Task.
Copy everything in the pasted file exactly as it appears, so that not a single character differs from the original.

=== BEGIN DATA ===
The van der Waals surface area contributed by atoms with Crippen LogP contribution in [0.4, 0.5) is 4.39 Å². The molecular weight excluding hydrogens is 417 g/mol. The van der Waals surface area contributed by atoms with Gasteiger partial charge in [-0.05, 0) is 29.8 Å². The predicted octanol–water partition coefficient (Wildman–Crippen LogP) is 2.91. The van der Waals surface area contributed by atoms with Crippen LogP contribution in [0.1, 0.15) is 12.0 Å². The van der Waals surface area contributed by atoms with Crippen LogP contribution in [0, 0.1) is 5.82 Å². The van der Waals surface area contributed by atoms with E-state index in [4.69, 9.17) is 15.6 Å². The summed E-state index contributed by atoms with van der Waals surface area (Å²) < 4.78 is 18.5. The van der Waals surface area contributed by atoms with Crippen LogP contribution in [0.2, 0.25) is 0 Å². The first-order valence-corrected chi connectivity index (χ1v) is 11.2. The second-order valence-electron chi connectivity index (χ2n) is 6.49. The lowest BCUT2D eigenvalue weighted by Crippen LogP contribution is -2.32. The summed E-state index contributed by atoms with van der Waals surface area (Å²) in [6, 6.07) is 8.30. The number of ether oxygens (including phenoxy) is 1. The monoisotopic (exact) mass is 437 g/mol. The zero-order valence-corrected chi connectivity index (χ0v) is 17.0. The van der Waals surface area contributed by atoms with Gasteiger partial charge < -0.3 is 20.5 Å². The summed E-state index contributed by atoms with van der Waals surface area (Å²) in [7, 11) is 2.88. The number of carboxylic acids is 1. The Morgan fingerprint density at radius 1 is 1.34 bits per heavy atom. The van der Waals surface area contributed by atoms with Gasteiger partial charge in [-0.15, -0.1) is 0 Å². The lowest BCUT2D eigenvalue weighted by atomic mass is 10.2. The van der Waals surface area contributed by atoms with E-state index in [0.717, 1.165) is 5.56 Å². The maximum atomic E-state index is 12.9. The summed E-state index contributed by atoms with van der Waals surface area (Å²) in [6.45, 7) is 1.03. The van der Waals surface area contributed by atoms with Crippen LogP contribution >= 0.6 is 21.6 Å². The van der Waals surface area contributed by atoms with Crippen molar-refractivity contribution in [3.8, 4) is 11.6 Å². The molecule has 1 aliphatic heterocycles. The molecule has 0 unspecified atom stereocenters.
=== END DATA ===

The van der Waals surface area contributed by atoms with Crippen LogP contribution in [0.4, 0.5) is 4.39 Å². The molecular weight excluding hydrogens is 417 g/mol. The van der Waals surface area contributed by atoms with Gasteiger partial charge in [-0.05, 0) is 29.8 Å². The predicted octanol–water partition coefficient (Wildman–Crippen LogP) is 2.91. The van der Waals surface area contributed by atoms with Crippen LogP contribution in [0.1, 0.15) is 12.0 Å². The van der Waals surface area contributed by atoms with Crippen LogP contribution in [0, 0.1) is 5.82 Å². The van der Waals surface area contributed by atoms with E-state index in [4.69, 9.17) is 15.6 Å². The summed E-state index contributed by atoms with van der Waals surface area (Å²) < 4.78 is 18.5. The van der Waals surface area contributed by atoms with Crippen LogP contribution in [0.2, 0.25) is 0 Å². The first-order valence-corrected chi connectivity index (χ1v) is 11.2. The second-order valence-electron chi connectivity index (χ2n) is 6.49. The lowest BCUT2D eigenvalue weighted by Crippen LogP contribution is -2.32. The summed E-state index contributed by atoms with van der Waals surface area (Å²) in [6, 6.07) is 8.30. The number of ether oxygens (including phenoxy) is 1. The monoisotopic (exact) mass is 437 g/mol. The zero-order valence-corrected chi connectivity index (χ0v) is 17.0. The van der Waals surface area contributed by atoms with Gasteiger partial charge < -0.3 is 20.5 Å². The summed E-state index contributed by atoms with van der Waals surface area (Å²) in [7, 11) is 2.88. The number of carboxylic acids is 1. The Morgan fingerprint density at radius 1 is 1.34 bits per heavy atom. The van der Waals surface area contributed by atoms with Gasteiger partial charge in [-0.15, -0.1) is 0 Å². The lowest BCUT2D eigenvalue weighted by atomic mass is 10.2. The van der Waals surface area contributed by atoms with E-state index in [0.717, 1.165) is 5.56 Å². The maximum atomic E-state index is 12.9. The summed E-state index contributed by atoms with van der Waals surface area (Å²) in [6.45, 7) is 1.03. The van der Waals surface area contributed by atoms with Crippen LogP contribution >= 0.6 is 21.6 Å². The van der Waals surface area contributed by atoms with Crippen molar-refractivity contribution in [3.8, 4) is 11.6 Å². The molecule has 1 aliphatic heterocycles. The molecule has 0 unspecified atom stereocenters.